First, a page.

iGenerators also must supply “ancillary services” such as voltage support and various forms of reserve capacity to fine-tune the matching of supply and demand and to ensure reliability. For more on ancillary services, see, for example, Martin Beck and Marc Sherer, “Overview of Ancillary Services”, Swiss Grid, 4 December 2010,, and Eric Ela, Michael Milligan and Brandon Kirby, Operating Reserves and Variable Generation (Golden, CO: National Renewable Energy Laboratory (NREL), 2011),

iiLoad in this context refers to the total amount of electricity demand from all industrial, commercial and residential sources at any given moment.ii

What Is Changing?

Around the world, markets for variable solar and wind power are expanding rapidly for a variety of reasons. These generation sources represent myriad benefits that set them apart from their traditional counterparts. For example, they draw on local resources, can be installed quickly in centralised or decentralised configurations, do not necessarily rely on existing infrastructure (and, unlike traditional systems, are not hampered by a lack of existing infrastructure), do not emit greenhouse gases or other pollutants during generation and generally require little water to operate. Due to their decentralised nature, they also may improve system security in the face of extreme events. In many regions of the world, VRE is now the lowest-cost source of newly constructed power generation available, thanks to rapidly declining capital costs and zero fuel costs.3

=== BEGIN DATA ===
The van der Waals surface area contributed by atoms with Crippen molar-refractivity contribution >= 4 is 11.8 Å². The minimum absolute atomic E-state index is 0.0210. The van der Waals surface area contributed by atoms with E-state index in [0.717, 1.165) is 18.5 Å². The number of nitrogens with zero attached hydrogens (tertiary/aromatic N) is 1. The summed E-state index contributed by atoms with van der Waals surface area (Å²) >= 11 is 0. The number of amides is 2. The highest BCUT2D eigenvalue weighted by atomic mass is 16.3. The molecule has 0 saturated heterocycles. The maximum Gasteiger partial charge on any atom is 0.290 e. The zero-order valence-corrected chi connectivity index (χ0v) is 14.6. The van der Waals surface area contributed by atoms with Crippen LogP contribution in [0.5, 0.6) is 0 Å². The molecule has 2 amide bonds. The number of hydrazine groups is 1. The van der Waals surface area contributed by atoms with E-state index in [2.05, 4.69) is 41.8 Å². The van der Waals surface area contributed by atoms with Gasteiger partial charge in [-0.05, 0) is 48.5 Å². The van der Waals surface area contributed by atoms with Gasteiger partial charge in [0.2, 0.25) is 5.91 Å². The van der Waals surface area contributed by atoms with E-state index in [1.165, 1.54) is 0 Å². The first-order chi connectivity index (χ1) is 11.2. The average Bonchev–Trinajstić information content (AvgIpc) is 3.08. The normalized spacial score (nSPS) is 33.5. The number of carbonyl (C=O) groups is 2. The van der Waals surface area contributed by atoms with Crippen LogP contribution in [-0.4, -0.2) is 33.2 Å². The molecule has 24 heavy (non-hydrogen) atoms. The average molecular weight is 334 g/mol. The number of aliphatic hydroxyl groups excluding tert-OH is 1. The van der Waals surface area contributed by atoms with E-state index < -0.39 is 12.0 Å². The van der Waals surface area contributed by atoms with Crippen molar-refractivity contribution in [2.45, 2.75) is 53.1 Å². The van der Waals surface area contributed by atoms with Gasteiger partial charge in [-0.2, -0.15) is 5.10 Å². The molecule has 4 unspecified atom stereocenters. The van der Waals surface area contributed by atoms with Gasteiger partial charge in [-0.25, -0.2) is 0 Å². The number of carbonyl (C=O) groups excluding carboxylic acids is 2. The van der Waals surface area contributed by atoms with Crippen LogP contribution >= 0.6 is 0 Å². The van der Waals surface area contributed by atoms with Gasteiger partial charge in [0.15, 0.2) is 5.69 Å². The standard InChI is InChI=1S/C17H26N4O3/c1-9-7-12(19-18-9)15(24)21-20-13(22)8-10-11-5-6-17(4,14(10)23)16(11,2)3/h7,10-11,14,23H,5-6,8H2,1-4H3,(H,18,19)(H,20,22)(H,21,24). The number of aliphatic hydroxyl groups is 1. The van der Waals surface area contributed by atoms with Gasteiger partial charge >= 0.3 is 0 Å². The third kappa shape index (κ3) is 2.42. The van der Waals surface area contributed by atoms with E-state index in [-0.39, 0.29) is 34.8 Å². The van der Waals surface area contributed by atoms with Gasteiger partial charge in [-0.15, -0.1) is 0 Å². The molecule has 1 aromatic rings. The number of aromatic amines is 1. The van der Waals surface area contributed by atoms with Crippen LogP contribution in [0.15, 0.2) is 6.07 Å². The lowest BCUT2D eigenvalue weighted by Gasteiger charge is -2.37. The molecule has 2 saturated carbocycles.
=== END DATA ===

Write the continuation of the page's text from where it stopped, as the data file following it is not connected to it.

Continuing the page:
Subsequent to the growth of VRE in many locations, traditional baseload generators are beginning to lose their economic advantage and may no longer be the first to dispatch energyi. This means that once wind or solar power plants are put in service, all else being equal, it is most cost-effective to use all of the energy that they produce, within the bounds of system constraints, and as long as the additional system costsii are not excessive.

With VRE providing increasing amounts of first-in-line generation, several key aspects of power system operation and planning will change:

As the lowest marginal-cost form of energy on the system, VRE generation in most circumstances will be used when it is available, even if the next cheapest (in terms of marginal cost) generator must reduce its output.